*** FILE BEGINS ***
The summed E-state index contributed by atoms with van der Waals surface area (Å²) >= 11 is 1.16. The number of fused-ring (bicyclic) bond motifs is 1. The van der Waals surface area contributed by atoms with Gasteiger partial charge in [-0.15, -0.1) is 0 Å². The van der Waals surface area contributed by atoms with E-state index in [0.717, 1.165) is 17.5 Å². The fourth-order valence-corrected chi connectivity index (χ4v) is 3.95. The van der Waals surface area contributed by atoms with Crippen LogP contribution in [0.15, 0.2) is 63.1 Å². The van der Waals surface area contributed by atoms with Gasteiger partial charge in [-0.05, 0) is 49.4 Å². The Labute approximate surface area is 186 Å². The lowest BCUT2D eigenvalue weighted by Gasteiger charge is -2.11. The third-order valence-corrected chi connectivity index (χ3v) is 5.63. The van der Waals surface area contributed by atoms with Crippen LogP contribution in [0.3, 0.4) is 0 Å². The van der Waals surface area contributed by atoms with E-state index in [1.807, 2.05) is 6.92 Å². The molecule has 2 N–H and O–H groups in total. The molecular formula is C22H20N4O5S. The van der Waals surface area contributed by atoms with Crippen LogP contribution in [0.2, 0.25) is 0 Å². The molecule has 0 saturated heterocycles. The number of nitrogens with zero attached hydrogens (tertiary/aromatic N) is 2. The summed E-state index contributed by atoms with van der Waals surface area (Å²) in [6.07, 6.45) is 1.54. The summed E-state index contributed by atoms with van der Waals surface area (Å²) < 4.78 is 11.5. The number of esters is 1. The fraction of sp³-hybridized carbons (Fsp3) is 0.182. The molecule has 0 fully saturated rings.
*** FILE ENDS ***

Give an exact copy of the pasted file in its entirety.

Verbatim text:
The summed E-state index contributed by atoms with van der Waals surface area (Å²) >= 11 is 1.16. The number of fused-ring (bicyclic) bond motifs is 1. The van der Waals surface area contributed by atoms with Gasteiger partial charge in [-0.15, -0.1) is 0 Å². The van der Waals surface area contributed by atoms with E-state index in [0.717, 1.165) is 17.5 Å². The fourth-order valence-corrected chi connectivity index (χ4v) is 3.95. The van der Waals surface area contributed by atoms with Crippen LogP contribution in [0.15, 0.2) is 63.1 Å². The van der Waals surface area contributed by atoms with Gasteiger partial charge in [-0.05, 0) is 49.4 Å². The Labute approximate surface area is 186 Å². The lowest BCUT2D eigenvalue weighted by Gasteiger charge is -2.11. The third-order valence-corrected chi connectivity index (χ3v) is 5.63. The van der Waals surface area contributed by atoms with Crippen LogP contribution in [0.3, 0.4) is 0 Å². The van der Waals surface area contributed by atoms with E-state index in [1.807, 2.05) is 6.92 Å². The molecule has 2 N–H and O–H groups in total. The molecular formula is C22H20N4O5S. The van der Waals surface area contributed by atoms with Crippen LogP contribution in [0.2, 0.25) is 0 Å². The molecule has 0 saturated heterocycles. The number of nitrogens with zero attached hydrogens (tertiary/aromatic N) is 2. The summed E-state index contributed by atoms with van der Waals surface area (Å²) in [6.07, 6.45) is 1.54. The summed E-state index contributed by atoms with van der Waals surface area (Å²) < 4.78 is 11.5. The number of esters is 1. The fraction of sp³-hybridized carbons (Fsp3) is 0.182. The molecule has 0 fully saturated rings.